The show linked the mounds of Ireland, the Egyptian pyramids, the astromony of the Incas, the statues of Easter Island, and the temple of Angkor Wat. Beliefs and systems had been wiped out by wars and new religions and sometimes by churches built right on top of the ruins of ancient shrines. Maybe religion is the most important form of entertainment, Tinker thought; maybe he was robbing his children from having what he himself had as a child: belief in a purpose in life, and in a grand reward after death. It didn't matter that he'd rejected the Catholic religion and notions of a human-like God. He at least had had the luxury of having a system to reject.

His kids seemed to be embracing all forms of information with no critical eye and no reasons to reject anything. Tinker had grown up in the shadow of the Bomb, with the fear that everything might disappear in an instant. His kids were growing up in a world filled with random acts of terrorism that destroyed people and things but never really changed anything.

"So why did they build a church on top of the ruins? Didn't they want to know about the ruins?" His son wanted to know, really, why they hadn't done a "save as" on the ruins before building the new church.

"I guess not," Tinker replied. "As Mark Twain once said, history doesn't repeat itself, but it sure does rhyme."

Charlotte was up and about and already picking up dirty clothes to start a wash. Tinker crept guiltily from the couch to his laptop, fired it up, and collected email. Eventually she joined him in the living room, nearly fuming already with the weight of world and the lack of appreciation from her husband.

"Andrew, what are you going to do?" she asked Tinker pointedly. The trip to LA had been unexpected, to say the least. Then he'd spent two days moping around. Did he have an affair? Had he been rejected? Tip number three, a big tip that your spouse might be cheating, was any unexpected trips, and tip number 14 said something about days spent being depressed.

He looked up at her. "I have a job interview. Remember? Made the appointment two weeks ago."

She frowned; unreasonable self-righteousness was yet another tip.

Tinker, once again clueless, returned to his email. One was an ICE-d message from Charlie.

Dude, the time has come. C-Dome is no more, Gill's been arrested. Eric's on the run. The only reason they haven't got you yet is because you're not as important right now. But don't bet on that lasting. They'll come get you, if only to make you a witness. If you want to join me, I'll be at Rikki's tonight. I'll be gone by morning, so make up your mind.

Tinker sat back and almost cried. He looked up at Charlotte, his wordless expression enough to cause her to drop everything. So he had to tell her about the Leary raid, and now the C-Dome. While she knew some of these people, she hadn't yet made the mental leap to recognize the enormity of the situation.

"The fact is, I'm caught up in this and I didn't do anything. I mean, I just did my job, at Private Key, and as a result I'm a possible witness or something. I don't know what's going to happen."

"How can we go on living in fear like this?" She held her hands up to her face. Tinker got up quickly, and wrapped his arms around her.

"I know, I know," Tinker comforted her. "There's good reason to be scared. You know, for a while I just thought I was paranoid. But you know, this is actually better, knowing it's real, and it's not just me." He stopped, as this was doing Charlotte no good. He sat down while Charlotte continued to sob. Danger had never presented itself so palpably on this impossibly brilliant sunny morning in the redwood hills so far from civilization. Would they come through the door? He didn't have anything to hide except his old bong shaped as the head of Richard Nixon, a relic from the past, which they could have, really, if they want to make a federal case out of it... fine... Why would anyone care, really, that he liked to smoke pot every now and then? What else could they possibly hold against him? His own intelligence?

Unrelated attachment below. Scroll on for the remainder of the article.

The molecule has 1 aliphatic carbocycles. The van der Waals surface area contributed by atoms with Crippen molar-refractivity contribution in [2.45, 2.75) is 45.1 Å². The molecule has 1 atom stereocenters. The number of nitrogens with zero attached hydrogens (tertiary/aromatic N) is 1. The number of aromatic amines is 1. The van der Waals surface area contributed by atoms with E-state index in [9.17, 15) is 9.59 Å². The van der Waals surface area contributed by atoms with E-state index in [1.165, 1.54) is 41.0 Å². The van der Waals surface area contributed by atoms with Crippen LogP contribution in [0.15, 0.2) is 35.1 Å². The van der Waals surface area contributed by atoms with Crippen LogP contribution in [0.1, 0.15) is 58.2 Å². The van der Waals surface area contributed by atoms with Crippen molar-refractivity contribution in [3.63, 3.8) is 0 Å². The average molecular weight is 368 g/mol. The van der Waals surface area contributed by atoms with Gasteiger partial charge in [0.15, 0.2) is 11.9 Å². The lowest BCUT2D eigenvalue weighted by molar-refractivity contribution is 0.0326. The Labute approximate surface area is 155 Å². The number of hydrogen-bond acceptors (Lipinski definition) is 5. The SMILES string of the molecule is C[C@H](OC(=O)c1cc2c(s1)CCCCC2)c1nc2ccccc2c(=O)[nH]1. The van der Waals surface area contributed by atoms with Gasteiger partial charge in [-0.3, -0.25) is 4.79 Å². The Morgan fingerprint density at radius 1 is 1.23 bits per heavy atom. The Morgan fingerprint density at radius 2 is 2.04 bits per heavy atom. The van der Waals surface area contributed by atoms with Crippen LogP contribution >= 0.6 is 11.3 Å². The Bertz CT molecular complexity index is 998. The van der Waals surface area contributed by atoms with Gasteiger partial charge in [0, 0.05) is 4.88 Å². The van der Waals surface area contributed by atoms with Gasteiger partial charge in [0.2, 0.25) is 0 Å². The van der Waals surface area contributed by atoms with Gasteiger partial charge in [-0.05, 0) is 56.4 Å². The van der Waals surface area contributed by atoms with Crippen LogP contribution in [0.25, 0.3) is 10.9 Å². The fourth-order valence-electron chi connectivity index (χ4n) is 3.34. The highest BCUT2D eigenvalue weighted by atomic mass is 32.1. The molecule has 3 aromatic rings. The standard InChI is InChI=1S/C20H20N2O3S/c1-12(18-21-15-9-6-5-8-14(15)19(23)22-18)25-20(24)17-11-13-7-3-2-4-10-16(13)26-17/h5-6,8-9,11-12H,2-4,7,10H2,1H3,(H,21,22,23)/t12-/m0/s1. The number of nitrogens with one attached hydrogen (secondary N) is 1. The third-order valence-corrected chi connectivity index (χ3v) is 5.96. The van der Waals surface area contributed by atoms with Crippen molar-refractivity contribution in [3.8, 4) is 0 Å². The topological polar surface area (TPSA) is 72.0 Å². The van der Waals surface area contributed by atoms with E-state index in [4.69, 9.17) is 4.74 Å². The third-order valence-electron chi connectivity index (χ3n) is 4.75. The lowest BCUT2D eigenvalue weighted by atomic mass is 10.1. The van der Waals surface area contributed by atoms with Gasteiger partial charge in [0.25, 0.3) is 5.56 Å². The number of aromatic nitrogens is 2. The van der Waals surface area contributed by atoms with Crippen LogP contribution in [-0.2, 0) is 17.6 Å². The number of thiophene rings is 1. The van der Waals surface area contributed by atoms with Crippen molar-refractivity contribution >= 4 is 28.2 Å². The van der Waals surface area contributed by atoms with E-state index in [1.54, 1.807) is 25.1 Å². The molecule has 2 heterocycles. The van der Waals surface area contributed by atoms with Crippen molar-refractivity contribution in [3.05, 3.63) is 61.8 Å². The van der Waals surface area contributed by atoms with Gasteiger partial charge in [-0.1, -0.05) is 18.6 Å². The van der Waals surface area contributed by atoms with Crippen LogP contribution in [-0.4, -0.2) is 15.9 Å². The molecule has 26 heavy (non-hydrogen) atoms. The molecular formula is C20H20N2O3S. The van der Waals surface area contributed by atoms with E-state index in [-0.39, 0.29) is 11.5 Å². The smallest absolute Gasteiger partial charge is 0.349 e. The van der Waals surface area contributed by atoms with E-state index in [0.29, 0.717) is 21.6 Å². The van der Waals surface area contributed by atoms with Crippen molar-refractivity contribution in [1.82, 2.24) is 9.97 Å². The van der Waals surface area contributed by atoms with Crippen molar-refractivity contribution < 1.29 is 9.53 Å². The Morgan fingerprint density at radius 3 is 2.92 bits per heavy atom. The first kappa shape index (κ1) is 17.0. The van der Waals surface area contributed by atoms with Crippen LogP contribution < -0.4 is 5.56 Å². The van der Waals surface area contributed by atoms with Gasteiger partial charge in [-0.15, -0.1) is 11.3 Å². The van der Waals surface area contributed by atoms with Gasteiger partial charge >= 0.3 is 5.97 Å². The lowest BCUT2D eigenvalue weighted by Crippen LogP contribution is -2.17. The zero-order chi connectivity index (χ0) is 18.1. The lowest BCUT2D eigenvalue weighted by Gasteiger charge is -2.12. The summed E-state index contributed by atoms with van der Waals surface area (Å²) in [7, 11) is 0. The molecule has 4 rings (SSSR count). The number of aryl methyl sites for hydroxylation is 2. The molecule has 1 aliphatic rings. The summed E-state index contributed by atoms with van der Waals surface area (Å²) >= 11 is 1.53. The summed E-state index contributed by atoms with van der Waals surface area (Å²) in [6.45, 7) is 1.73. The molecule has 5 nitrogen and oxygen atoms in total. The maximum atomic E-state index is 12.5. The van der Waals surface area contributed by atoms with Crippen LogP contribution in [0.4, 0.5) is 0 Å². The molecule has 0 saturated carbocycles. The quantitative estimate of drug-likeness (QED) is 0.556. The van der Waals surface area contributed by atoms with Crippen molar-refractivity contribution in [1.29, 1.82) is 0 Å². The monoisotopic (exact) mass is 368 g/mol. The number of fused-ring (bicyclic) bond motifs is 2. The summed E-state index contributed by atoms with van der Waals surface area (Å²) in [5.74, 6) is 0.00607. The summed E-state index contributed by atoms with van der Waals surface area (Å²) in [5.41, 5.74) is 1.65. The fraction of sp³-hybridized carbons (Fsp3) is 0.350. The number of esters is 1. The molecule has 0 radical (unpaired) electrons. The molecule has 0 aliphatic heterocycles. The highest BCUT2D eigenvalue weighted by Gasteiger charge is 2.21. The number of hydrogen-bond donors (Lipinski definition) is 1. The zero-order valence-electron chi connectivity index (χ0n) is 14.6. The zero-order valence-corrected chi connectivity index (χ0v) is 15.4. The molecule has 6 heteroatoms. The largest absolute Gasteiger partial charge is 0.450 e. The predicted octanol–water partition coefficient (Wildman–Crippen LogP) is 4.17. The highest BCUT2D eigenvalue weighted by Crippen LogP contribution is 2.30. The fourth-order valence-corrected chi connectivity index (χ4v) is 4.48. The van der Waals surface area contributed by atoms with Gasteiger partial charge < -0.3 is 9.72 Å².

Tinker stood up and held Charlotte tightly. On the ridge, up there alone, they had sidestepped the mainstream carnage of life in the Valley, of dark ambitions and failed marriages, creeping anxiety and numbness. Somehow through the last decade they'd maintained roots in the hippie lifestyle, ignorant of how to manipulate the levers of stocks and investments while the Valley surged with wealth and then crashed. Now they existed only marginally, as a footnote on the history of the decade's economic turbulence. But they were true to themselves and their footprint on the Earth was minimal. He could explain all this to a judge someday. Consorting with copyright thieves is easy to do these days, just go to any party in Hollywood or Silicon Valley…

"Are you gonna keep that appointment for the interview?" She looked up at him with moist, caring eyes.

"Yes, I have to," he said thickly. "It would look bad if I didn't." He disengaged from her embrace. "We have to go on like nothing's happened. Because, well, nothing has happened, really. Not to us."

"Not yet." She dropped her arms and paced around the room. "But it will. And when it does, what are we gonna do?"

"We're gonna be smart," said Tinker. "We're not gonna blow our tops. If we have to split, we'll take the kids and go to San Diego, to your mother's place. We can just take off for a while."

She stood still for a while, but eventually was drawn back to the kitchen and other tasks. It occurred to her that perhaps Andrew was inventing all this, to hide something else. Another tip from the spousal-cheating scorecard was to look out for elaborate, perhaps even outlandish, reasons for his abnormal behavior. As more tips added up to a high probability of a cheating spouse, she grew more despondent, just waiting for the next thing to happen.

Tinker got himself ready for the trip to the Valley. He changed his outfit from basic hill hippie to Silicon Valley suit. But this time he packed a suitcase of clothes and his laptop. He was thinking seriously about going up to the City and meeting Charlie, and he just didn't know what to expect.